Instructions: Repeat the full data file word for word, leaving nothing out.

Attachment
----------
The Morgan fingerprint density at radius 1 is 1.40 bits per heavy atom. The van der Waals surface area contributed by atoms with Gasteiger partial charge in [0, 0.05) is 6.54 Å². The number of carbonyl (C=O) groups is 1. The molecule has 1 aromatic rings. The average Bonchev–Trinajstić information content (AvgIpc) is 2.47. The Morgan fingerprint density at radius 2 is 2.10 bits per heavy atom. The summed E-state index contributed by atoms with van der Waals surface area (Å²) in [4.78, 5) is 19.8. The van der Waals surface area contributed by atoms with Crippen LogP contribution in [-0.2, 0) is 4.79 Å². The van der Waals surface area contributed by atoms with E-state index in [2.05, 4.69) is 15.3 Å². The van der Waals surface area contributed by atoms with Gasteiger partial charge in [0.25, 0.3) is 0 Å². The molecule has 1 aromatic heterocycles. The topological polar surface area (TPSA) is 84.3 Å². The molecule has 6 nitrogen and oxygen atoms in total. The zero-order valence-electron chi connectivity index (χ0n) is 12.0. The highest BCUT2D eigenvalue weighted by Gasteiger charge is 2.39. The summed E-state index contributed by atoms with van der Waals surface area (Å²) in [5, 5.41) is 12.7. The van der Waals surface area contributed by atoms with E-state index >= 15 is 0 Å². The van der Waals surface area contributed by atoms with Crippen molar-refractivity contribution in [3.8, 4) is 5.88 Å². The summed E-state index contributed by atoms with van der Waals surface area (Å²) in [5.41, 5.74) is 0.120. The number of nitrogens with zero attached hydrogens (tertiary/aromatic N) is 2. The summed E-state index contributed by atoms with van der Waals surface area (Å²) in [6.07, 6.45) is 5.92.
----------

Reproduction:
The Morgan fingerprint density at radius 1 is 1.40 bits per heavy atom. The van der Waals surface area contributed by atoms with Gasteiger partial charge in [0, 0.05) is 6.54 Å². The number of carbonyl (C=O) groups is 1. The molecule has 1 aromatic rings. The average Bonchev–Trinajstić information content (AvgIpc) is 2.47. The Morgan fingerprint density at radius 2 is 2.10 bits per heavy atom. The summed E-state index contributed by atoms with van der Waals surface area (Å²) in [4.78, 5) is 19.8. The van der Waals surface area contributed by atoms with Crippen LogP contribution in [-0.2, 0) is 4.79 Å². The van der Waals surface area contributed by atoms with E-state index in [2.05, 4.69) is 15.3 Å². The van der Waals surface area contributed by atoms with Gasteiger partial charge in [0.25, 0.3) is 0 Å². The molecule has 1 aromatic heterocycles. The topological polar surface area (TPSA) is 84.3 Å². The molecule has 6 nitrogen and oxygen atoms in total. The zero-order valence-electron chi connectivity index (χ0n) is 12.0. The highest BCUT2D eigenvalue weighted by Gasteiger charge is 2.39. The summed E-state index contributed by atoms with van der Waals surface area (Å²) in [5, 5.41) is 12.7. The van der Waals surface area contributed by atoms with E-state index >= 15 is 0 Å². The van der Waals surface area contributed by atoms with Crippen molar-refractivity contribution in [3.8, 4) is 5.88 Å². The summed E-state index contributed by atoms with van der Waals surface area (Å²) in [5.41, 5.74) is 0.120. The number of nitrogens with zero attached hydrogens (tertiary/aromatic N) is 2. The summed E-state index contributed by atoms with van der Waals surface area (Å²) in [6.07, 6.45) is 5.92.